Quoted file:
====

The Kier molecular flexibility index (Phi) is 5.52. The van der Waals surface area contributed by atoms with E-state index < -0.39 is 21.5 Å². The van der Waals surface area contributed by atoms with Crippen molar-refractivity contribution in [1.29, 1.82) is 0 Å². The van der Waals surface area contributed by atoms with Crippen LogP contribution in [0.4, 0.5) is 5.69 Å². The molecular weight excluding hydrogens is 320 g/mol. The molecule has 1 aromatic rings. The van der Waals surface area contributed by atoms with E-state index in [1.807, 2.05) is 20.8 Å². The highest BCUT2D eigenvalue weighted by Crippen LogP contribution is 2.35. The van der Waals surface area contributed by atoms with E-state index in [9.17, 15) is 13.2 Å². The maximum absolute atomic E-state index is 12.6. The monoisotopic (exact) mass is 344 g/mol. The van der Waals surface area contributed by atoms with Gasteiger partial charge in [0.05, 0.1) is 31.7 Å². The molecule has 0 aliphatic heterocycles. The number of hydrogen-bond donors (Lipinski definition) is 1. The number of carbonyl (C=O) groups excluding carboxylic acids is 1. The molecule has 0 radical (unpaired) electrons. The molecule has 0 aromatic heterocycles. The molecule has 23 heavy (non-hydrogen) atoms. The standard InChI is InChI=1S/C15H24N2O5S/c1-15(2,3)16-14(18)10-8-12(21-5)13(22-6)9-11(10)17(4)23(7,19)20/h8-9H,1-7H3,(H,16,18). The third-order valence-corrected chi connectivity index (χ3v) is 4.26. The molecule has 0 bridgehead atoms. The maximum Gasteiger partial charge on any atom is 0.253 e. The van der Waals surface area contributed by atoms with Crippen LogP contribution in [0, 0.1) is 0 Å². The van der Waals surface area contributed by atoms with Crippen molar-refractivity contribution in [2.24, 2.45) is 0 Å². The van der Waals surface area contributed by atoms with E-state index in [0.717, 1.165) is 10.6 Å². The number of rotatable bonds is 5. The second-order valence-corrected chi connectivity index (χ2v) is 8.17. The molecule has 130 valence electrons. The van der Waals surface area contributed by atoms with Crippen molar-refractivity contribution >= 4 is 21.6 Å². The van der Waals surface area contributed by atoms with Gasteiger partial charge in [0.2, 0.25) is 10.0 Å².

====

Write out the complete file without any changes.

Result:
The Kier molecular flexibility index (Phi) is 5.52. The van der Waals surface area contributed by atoms with E-state index < -0.39 is 21.5 Å². The van der Waals surface area contributed by atoms with Crippen molar-refractivity contribution in [1.29, 1.82) is 0 Å². The van der Waals surface area contributed by atoms with Crippen LogP contribution in [0.4, 0.5) is 5.69 Å². The molecular weight excluding hydrogens is 320 g/mol. The molecule has 1 aromatic rings. The van der Waals surface area contributed by atoms with E-state index in [1.807, 2.05) is 20.8 Å². The highest BCUT2D eigenvalue weighted by Crippen LogP contribution is 2.35. The van der Waals surface area contributed by atoms with E-state index in [9.17, 15) is 13.2 Å². The maximum absolute atomic E-state index is 12.6. The monoisotopic (exact) mass is 344 g/mol. The van der Waals surface area contributed by atoms with Gasteiger partial charge in [0.05, 0.1) is 31.7 Å². The molecule has 0 aliphatic heterocycles. The number of hydrogen-bond donors (Lipinski definition) is 1. The number of carbonyl (C=O) groups excluding carboxylic acids is 1. The molecule has 0 radical (unpaired) electrons. The molecule has 0 aromatic heterocycles. The molecule has 23 heavy (non-hydrogen) atoms. The standard InChI is InChI=1S/C15H24N2O5S/c1-15(2,3)16-14(18)10-8-12(21-5)13(22-6)9-11(10)17(4)23(7,19)20/h8-9H,1-7H3,(H,16,18). The third-order valence-corrected chi connectivity index (χ3v) is 4.26. The molecule has 0 bridgehead atoms. The maximum Gasteiger partial charge on any atom is 0.253 e. The van der Waals surface area contributed by atoms with Crippen LogP contribution in [0, 0.1) is 0 Å². The van der Waals surface area contributed by atoms with Crippen molar-refractivity contribution in [2.24, 2.45) is 0 Å². The van der Waals surface area contributed by atoms with E-state index in [0.717, 1.165) is 10.6 Å². The number of rotatable bonds is 5. The second-order valence-corrected chi connectivity index (χ2v) is 8.17. The molecule has 130 valence electrons. The van der Waals surface area contributed by atoms with Crippen molar-refractivity contribution >= 4 is 21.6 Å². The van der Waals surface area contributed by atoms with Gasteiger partial charge in [0.2, 0.25) is 10.0 Å².